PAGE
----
Are there experiments or analyses that have not been performed but if ''true'' would disprove the conclusion (sometimes considered a fatal flaw in the study)? In some cases, a reviewer may propose an alternative conclusion and abstract that is clearly defensible with the experiments as presented, and one solution to ''completeness'' here should always be to temper an abstract or remove a conclusion and to discuss this alternative in the discussion section.● We don't see a fatal flaw in the study. Although there are a variety of techniques to investigate viral entry besides luciferase assays and pseudotyped particles, we think that it is unlikely that they would provide conflicting data.
    Quality: Reproducibility (1–3 scale) SCORE = 2
    Figure by figure, were experiments repeated per a standard of 3 repeats or 5 mice per cohort, etc.?● Most figures contain panels with multiple replicates (n=3), although they appear to be technical replicates rather than biological replicates. Having biological replicates would strengthen the data.● Statistics could be performed on experiments with multiple biological replicates. Pursuing statistical analysis would enhance the strength of the claims in all figures.
    Is there sufficient raw data presented to assess rigor of the analysis?● Yes. Raw luciferase assay data is not typically presented in the field.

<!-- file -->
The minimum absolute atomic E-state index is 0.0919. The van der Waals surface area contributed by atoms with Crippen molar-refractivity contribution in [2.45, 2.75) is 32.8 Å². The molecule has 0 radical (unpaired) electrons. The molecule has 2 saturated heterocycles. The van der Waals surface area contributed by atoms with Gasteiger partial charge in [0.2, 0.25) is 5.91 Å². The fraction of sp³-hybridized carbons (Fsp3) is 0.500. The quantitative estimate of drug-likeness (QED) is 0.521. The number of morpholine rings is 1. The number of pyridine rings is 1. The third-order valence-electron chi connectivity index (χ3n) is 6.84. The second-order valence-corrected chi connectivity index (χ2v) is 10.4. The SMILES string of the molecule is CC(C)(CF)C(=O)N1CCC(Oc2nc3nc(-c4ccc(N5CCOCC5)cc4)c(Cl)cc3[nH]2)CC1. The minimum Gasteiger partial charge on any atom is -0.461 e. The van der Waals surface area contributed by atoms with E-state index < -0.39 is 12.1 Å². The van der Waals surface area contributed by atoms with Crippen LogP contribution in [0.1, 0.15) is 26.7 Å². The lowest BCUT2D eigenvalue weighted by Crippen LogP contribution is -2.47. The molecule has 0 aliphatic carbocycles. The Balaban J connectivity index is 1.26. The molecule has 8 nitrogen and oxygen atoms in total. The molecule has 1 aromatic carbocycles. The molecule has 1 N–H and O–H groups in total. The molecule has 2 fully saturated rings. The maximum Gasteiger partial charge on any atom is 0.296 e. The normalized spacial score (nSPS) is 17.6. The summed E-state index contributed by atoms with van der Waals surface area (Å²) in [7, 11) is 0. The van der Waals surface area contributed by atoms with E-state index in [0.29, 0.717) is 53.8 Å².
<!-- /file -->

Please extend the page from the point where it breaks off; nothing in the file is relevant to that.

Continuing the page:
Are methods for experimentation and analysis adequately outlined to permit reproducibility?● We struggled to fully understand the methods for infection of target cells with pseudotyped VSV. Generally, the use of protease before the infection was unclear and we were unsure how that could reasonably be expected to increase infectivity (see this paper which describes what we understand to be the current consensus on proteolytic cleavage in coronavirus https://www.pnas.org/content/114/42/11157). Some literature even suggested that pretreatment with trypsin would decrease infectivity (ex. PMID: 19924243). Overall, we suggest that the "Luciferase-based cell entry assay" method be clarified to include enough information for it to be reasonably reproduced, as well as to explain the rationale for protease treatment before infection and for using trypsin instead of another cellular protease. If these methods are well-established in the literature, that literature should be cited here. ● The authors should describe how pseudoparticle titration was performed and the MOI used for each experiment. Quality: Scholarship (1–4 scale but generally not the basis for acceptance or rejection) SCORE = 1Has the author cited and discussed the merits of the relevant data that would argue against their conclusion?● Yes.